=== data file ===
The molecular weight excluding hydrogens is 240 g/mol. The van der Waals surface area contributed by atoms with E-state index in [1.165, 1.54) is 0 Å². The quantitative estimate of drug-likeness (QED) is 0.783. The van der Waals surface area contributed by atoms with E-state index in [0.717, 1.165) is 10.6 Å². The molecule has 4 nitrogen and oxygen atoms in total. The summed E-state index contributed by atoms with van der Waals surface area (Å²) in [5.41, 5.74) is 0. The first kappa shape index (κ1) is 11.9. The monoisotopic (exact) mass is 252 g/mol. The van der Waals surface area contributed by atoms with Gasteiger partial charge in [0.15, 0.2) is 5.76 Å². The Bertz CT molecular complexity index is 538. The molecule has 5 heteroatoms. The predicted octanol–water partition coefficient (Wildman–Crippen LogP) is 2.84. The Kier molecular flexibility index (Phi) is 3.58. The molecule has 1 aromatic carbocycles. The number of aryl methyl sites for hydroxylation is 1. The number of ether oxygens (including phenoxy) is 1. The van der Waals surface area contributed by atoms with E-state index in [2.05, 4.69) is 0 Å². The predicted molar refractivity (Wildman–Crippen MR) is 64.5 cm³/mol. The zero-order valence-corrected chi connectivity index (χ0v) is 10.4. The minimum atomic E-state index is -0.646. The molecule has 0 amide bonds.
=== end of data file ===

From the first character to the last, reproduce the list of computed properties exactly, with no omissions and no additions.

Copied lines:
The molecular weight excluding hydrogens is 240 g/mol. The van der Waals surface area contributed by atoms with E-state index in [1.165, 1.54) is 0 Å². The quantitative estimate of drug-likeness (QED) is 0.783. The van der Waals surface area contributed by atoms with E-state index in [0.717, 1.165) is 10.6 Å². The molecule has 4 nitrogen and oxygen atoms in total. The summed E-state index contributed by atoms with van der Waals surface area (Å²) in [5.41, 5.74) is 0. The first kappa shape index (κ1) is 11.9. The monoisotopic (exact) mass is 252 g/mol. The van der Waals surface area contributed by atoms with Gasteiger partial charge in [0.15, 0.2) is 5.76 Å². The Bertz CT molecular complexity index is 538. The molecule has 5 heteroatoms. The predicted octanol–water partition coefficient (Wildman–Crippen LogP) is 2.84. The Kier molecular flexibility index (Phi) is 3.58. The molecule has 1 aromatic carbocycles. The number of aryl methyl sites for hydroxylation is 1. The number of ether oxygens (including phenoxy) is 1. The van der Waals surface area contributed by atoms with E-state index in [2.05, 4.69) is 0 Å². The predicted molar refractivity (Wildman–Crippen MR) is 64.5 cm³/mol. The zero-order valence-corrected chi connectivity index (χ0v) is 10.4. The minimum atomic E-state index is -0.646. The molecule has 0 amide bonds.